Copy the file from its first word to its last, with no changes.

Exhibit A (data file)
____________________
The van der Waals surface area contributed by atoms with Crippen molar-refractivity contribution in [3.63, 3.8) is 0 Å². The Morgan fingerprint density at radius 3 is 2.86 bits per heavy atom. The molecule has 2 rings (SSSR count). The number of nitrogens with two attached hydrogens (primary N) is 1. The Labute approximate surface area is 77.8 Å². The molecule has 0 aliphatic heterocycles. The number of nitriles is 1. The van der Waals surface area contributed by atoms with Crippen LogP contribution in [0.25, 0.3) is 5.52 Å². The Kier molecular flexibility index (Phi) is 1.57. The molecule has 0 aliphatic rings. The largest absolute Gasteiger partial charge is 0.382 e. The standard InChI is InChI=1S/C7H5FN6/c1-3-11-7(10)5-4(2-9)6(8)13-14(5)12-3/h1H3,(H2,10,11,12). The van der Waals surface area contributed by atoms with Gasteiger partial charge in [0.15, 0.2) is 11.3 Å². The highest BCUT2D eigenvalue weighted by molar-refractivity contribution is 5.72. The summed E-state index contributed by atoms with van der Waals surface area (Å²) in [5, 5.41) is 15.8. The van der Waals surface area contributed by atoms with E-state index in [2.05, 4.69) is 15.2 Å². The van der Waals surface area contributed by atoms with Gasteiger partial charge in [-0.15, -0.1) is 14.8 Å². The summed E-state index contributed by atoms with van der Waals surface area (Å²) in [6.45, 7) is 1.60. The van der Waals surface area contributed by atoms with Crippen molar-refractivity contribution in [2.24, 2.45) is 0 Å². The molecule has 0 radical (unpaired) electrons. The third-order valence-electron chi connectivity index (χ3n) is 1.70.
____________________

The van der Waals surface area contributed by atoms with Crippen molar-refractivity contribution in [3.63, 3.8) is 0 Å². The Morgan fingerprint density at radius 3 is 2.86 bits per heavy atom. The molecule has 2 rings (SSSR count). The number of nitrogens with two attached hydrogens (primary N) is 1. The Labute approximate surface area is 77.8 Å². The molecule has 0 aliphatic heterocycles. The number of nitriles is 1. The van der Waals surface area contributed by atoms with Crippen LogP contribution in [0.25, 0.3) is 5.52 Å². The Kier molecular flexibility index (Phi) is 1.57. The molecule has 0 aliphatic rings. The largest absolute Gasteiger partial charge is 0.382 e. The standard InChI is InChI=1S/C7H5FN6/c1-3-11-7(10)5-4(2-9)6(8)13-14(5)12-3/h1H3,(H2,10,11,12). The van der Waals surface area contributed by atoms with Gasteiger partial charge in [0.15, 0.2) is 11.3 Å². The highest BCUT2D eigenvalue weighted by molar-refractivity contribution is 5.72. The summed E-state index contributed by atoms with van der Waals surface area (Å²) in [5, 5.41) is 15.8. The van der Waals surface area contributed by atoms with E-state index in [2.05, 4.69) is 15.2 Å². The van der Waals surface area contributed by atoms with Gasteiger partial charge in [-0.15, -0.1) is 14.8 Å². The summed E-state index contributed by atoms with van der Waals surface area (Å²) in [6.45, 7) is 1.60. The van der Waals surface area contributed by atoms with Crippen molar-refractivity contribution in [2.24, 2.45) is 0 Å². The molecule has 0 radical (unpaired) electrons. The third-order valence-electron chi connectivity index (χ3n) is 1.70.